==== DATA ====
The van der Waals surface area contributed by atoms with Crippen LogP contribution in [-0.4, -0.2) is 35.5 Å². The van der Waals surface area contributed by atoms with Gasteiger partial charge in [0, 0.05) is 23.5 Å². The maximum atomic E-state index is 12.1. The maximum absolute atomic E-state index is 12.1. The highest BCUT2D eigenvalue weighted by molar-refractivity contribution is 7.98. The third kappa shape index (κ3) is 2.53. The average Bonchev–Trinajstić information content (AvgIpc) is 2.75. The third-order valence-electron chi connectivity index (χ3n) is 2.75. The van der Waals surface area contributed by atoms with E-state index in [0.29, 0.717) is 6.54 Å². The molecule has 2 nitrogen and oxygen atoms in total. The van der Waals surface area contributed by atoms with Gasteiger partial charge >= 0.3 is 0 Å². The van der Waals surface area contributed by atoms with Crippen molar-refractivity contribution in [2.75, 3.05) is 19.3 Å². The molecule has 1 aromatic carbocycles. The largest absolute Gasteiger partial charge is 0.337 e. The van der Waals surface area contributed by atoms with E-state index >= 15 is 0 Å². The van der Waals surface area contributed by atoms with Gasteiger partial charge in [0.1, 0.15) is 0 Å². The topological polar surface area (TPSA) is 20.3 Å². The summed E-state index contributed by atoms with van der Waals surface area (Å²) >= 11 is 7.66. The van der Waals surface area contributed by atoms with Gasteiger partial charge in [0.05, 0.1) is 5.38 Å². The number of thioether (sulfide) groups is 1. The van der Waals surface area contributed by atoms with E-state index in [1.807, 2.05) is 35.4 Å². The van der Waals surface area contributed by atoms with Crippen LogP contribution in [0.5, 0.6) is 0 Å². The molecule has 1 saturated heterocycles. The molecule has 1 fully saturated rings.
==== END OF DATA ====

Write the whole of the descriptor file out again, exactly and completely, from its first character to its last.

The van der Waals surface area contributed by atoms with Crippen LogP contribution in [-0.4, -0.2) is 35.5 Å². The van der Waals surface area contributed by atoms with Gasteiger partial charge in [0, 0.05) is 23.5 Å². The maximum atomic E-state index is 12.1. The maximum absolute atomic E-state index is 12.1. The highest BCUT2D eigenvalue weighted by molar-refractivity contribution is 7.98. The third kappa shape index (κ3) is 2.53. The average Bonchev–Trinajstić information content (AvgIpc) is 2.75. The third-order valence-electron chi connectivity index (χ3n) is 2.75. The van der Waals surface area contributed by atoms with E-state index in [0.29, 0.717) is 6.54 Å². The molecule has 2 nitrogen and oxygen atoms in total. The van der Waals surface area contributed by atoms with Gasteiger partial charge >= 0.3 is 0 Å². The van der Waals surface area contributed by atoms with Crippen molar-refractivity contribution in [2.75, 3.05) is 19.3 Å². The molecule has 1 aromatic carbocycles. The largest absolute Gasteiger partial charge is 0.337 e. The van der Waals surface area contributed by atoms with E-state index >= 15 is 0 Å². The van der Waals surface area contributed by atoms with Gasteiger partial charge in [0.1, 0.15) is 0 Å². The topological polar surface area (TPSA) is 20.3 Å². The summed E-state index contributed by atoms with van der Waals surface area (Å²) >= 11 is 7.66. The van der Waals surface area contributed by atoms with Gasteiger partial charge in [0.05, 0.1) is 5.38 Å². The number of thioether (sulfide) groups is 1. The van der Waals surface area contributed by atoms with E-state index in [1.807, 2.05) is 35.4 Å². The van der Waals surface area contributed by atoms with Crippen LogP contribution in [0.5, 0.6) is 0 Å². The molecule has 1 saturated heterocycles. The molecule has 1 fully saturated rings.